The toughest part for me growing as a designer was learning to let ideas go. I now appreciate that ideas are unstable, sometimes they need to change and grow, move on to other people, or simply fade away again. It is a realisation that has made me comfortable with not being right, but confident to stick with ideas that I believe in – my own or those of others – when they start changing.
In time, the distinction between idea and iteration will blur.
Now I see ideas as starting points for design journeys to be shared with others.
And I realised that becoming a better designer means thinking less about design, and honouring my life experiences as central to what I have to offer as a designer. Doing other things allows my design intuition to breathe again. Cennydd hits the nail on the head once again:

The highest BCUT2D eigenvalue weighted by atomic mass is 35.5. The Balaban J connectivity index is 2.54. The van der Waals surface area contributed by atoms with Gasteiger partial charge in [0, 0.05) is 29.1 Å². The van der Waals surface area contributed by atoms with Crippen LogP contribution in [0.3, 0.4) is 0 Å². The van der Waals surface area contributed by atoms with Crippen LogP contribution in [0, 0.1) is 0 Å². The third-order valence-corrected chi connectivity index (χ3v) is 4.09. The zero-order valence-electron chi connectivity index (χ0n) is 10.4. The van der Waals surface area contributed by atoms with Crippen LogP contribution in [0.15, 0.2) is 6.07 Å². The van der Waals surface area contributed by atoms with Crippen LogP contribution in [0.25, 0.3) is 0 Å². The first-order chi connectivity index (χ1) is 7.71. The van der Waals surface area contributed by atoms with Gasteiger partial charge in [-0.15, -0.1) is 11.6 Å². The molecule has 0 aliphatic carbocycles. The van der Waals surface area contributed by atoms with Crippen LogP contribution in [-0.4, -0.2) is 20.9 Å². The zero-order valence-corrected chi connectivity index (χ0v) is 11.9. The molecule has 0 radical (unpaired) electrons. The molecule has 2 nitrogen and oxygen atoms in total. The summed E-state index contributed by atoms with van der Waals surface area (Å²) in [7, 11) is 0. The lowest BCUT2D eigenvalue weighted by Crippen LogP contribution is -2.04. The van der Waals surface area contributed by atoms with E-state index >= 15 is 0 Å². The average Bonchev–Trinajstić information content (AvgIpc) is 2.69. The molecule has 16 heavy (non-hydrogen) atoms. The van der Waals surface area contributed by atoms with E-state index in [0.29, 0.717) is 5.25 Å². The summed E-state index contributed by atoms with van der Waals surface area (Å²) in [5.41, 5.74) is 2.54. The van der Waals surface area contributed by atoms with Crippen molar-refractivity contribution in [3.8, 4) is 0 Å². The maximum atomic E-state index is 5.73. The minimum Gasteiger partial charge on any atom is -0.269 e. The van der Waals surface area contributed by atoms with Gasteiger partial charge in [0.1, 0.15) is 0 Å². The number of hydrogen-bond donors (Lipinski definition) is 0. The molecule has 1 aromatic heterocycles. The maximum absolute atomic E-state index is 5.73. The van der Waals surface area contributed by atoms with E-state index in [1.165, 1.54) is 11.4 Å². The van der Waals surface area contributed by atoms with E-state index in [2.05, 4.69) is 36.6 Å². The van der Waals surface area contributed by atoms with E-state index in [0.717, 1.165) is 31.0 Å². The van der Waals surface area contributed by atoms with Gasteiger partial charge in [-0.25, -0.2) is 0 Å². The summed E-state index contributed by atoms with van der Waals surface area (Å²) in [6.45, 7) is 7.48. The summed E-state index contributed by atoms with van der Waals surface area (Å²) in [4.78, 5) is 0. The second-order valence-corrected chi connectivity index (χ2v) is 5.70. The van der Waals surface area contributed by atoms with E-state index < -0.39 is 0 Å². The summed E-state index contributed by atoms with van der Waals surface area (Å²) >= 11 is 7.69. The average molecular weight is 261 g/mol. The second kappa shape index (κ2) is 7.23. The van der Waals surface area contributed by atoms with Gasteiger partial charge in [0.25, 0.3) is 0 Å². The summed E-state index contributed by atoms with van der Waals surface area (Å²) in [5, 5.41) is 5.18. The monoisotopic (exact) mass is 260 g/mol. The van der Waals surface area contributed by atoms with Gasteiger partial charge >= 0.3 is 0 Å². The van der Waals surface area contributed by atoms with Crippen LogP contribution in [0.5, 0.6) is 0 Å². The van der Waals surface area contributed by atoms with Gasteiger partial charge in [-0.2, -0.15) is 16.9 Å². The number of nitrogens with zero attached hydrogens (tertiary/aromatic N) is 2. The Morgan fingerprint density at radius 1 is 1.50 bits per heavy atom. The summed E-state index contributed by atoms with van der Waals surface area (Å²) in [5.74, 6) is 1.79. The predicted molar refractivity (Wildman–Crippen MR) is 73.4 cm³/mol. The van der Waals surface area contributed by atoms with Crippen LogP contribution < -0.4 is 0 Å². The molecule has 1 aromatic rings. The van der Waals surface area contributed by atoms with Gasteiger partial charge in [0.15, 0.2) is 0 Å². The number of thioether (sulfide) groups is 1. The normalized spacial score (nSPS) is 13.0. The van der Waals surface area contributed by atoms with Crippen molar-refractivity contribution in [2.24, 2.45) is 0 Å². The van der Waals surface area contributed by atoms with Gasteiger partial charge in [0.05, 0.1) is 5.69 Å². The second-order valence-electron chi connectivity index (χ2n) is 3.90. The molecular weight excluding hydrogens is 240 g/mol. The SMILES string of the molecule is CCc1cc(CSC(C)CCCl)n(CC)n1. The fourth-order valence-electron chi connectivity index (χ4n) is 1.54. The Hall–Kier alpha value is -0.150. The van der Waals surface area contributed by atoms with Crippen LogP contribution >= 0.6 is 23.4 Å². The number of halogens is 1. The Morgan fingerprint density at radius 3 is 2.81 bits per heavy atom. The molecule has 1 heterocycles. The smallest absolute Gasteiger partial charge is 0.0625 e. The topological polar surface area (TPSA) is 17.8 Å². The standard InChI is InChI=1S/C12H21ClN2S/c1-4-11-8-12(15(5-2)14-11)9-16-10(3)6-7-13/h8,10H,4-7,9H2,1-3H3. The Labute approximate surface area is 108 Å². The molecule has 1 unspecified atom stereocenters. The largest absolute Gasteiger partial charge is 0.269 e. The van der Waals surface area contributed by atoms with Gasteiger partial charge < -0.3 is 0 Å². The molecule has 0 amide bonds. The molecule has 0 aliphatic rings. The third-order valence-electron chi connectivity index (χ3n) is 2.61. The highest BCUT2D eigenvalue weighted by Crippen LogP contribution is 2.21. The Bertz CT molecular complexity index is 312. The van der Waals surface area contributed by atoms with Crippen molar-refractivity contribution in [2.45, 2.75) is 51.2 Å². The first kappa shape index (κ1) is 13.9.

Finally, there may come a point when you realize you’re better served by thinking less about design. Work and life should always be partially separate, but there’s no doubt that the experiences you have in your life shape your work too. So please remember to be a broad, wise human being. Travel (thoughtfully) as much as you can. Read literature: a good novel will sometimes teach you more than another design book can. Remind yourself the sea exists. You’ll notice the empathy, sensitivity, cunning, and understanding you develop make your working life better too.
I reminded myself recently that the sea (still) exists – and it looks wilder, and more inspiring than ever.